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'King Kong': Hip Hop - Vaudeville Style

by Marilynn Larkin
August 5, 2013
SummerStage - Central Park
Terrace Drive
New York, NY 10024
(212) 360-2777
I will state up front that as a hip-hop enthusiast, I was a bit disappointed not to see more dance—even in its earliest iterations of Alfred Preisser & Randy Weiner's King Kong, a sophisticated satire of racial, ethnic and sexual stereotypes, set in New York City in the late 1970s. That said, the pithy script and vibrant performers made for an entertaining show on a beautiful night in New York City's Central Park (the show runs through August 20 in various parks in New York City).

King Kong is part of the "This is Hip Hop" series, a major theme of the 2013 SummerStage festival. According to background information for the show, the series celebrates the 40 years since hip-hop DJ Kool Herc began spinning records in the Bronx, isolating and mixing together breaks from different songs, forming the basis of what we know today as hip hop. King Kong draws the audience back in time, playfully, to that era, with a fanciful story built around archetypal characters.

At the outset of the story, the Gold Brothers, owners of an R&B record label, sing "It's a great time to be Jewish" before realizing their record company is, in fact, starting to fail. In search of a "savior" for the label, the brothers and their secretary, erudite Faye ("Music stimulates the amygdala"), go on a pilgrimage to an area none of the group has ever dared to visit: the South Bronx. There, they discover King Kong — a transgender singer/dancer extraordinaire who ultimately saves the day for the record company after his/her romantic journey with Faye. Along the way, the audience is introduced to the Bronx's dangerous denizens, to exploited dancers, to then-mayor Ed Koch and to purveyors of gangsta rap. Though dance is only part of the focus of King Kong, it was fun to revisit old-school hip hop styles as well as the very light choreography associated with backup singers of the day. At times, the show had a distinct vaudevillian feel, due to its pointed script and eccentric characters who seemed spontaneously to burst into song and dance.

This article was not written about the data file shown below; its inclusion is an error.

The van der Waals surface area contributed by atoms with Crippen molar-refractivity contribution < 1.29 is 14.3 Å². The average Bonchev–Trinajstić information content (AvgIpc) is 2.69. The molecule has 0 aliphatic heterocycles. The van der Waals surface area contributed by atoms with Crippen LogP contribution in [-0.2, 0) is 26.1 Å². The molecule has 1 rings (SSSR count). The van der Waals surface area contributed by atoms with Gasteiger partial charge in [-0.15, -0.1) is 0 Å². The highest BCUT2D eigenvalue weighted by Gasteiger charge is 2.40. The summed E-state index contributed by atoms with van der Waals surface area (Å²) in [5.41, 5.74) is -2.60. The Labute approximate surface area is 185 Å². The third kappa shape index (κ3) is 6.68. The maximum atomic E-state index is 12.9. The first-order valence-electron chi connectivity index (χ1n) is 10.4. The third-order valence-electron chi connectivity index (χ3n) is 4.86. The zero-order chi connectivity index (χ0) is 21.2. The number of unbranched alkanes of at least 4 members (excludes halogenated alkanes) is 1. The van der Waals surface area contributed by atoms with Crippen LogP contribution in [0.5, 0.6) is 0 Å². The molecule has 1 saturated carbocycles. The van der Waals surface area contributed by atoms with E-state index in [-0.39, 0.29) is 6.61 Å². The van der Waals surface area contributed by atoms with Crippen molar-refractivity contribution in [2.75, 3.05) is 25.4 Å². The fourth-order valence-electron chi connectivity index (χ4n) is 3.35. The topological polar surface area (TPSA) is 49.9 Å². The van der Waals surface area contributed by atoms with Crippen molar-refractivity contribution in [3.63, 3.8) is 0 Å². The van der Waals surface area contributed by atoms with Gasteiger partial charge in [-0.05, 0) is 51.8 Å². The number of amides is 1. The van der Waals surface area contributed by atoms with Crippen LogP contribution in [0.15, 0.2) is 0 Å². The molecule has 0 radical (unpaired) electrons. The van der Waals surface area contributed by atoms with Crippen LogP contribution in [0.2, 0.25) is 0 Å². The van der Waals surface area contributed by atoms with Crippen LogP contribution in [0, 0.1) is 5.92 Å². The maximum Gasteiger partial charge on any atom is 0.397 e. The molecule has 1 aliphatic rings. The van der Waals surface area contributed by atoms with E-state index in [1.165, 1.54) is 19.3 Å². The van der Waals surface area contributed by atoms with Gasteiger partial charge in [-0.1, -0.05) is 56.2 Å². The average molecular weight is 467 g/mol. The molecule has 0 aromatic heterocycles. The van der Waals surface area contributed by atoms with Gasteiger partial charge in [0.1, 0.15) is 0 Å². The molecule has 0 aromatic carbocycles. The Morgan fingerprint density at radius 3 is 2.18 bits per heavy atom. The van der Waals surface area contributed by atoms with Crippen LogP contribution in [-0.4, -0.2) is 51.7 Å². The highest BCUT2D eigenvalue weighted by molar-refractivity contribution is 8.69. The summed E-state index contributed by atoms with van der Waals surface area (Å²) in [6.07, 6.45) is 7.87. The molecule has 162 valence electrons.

King Kong is a product of a collaboration between theater impresario Weiner and director Preisser. In the words of James Burke, Director of Arts and Cultural Programs for City Parks Foundation, which hosts SummerStage, "Nearly a year ago, when we first began discussing how to create and present this piece, we encouraged Randy and Alfred to take head-on the difficult issues of race, gender, class and commercialization within the recording industry in a way that would engage people and inspire them to have open, honest discussions. The characters in King Kong serve as archetypes that aim to subvert preconceptions and suspend everyday reality through humor, and thus provide a unique social space in which to process reactions…"

I was told in advance that some people are offended by the show, and indeed, a few did leave part way through. But King Kong does not chastise its characters or the audience for their views. Instead, it raises awareness—including self-awareness—in an unabashedly gleeful way, inspiring us to confront our pride and prejudices.
King Kong

King Kong

Photo © & courtesy of Michael Seto


King Kong

King Kong

Photo © & courtesy of Michael Seto


King Kong

King Kong

Photo © & courtesy of Michael Seto


King Kong

King Kong

Photo © & courtesy of Michael Seto


King Kong

King Kong

Photo © & courtesy of Michael Seto

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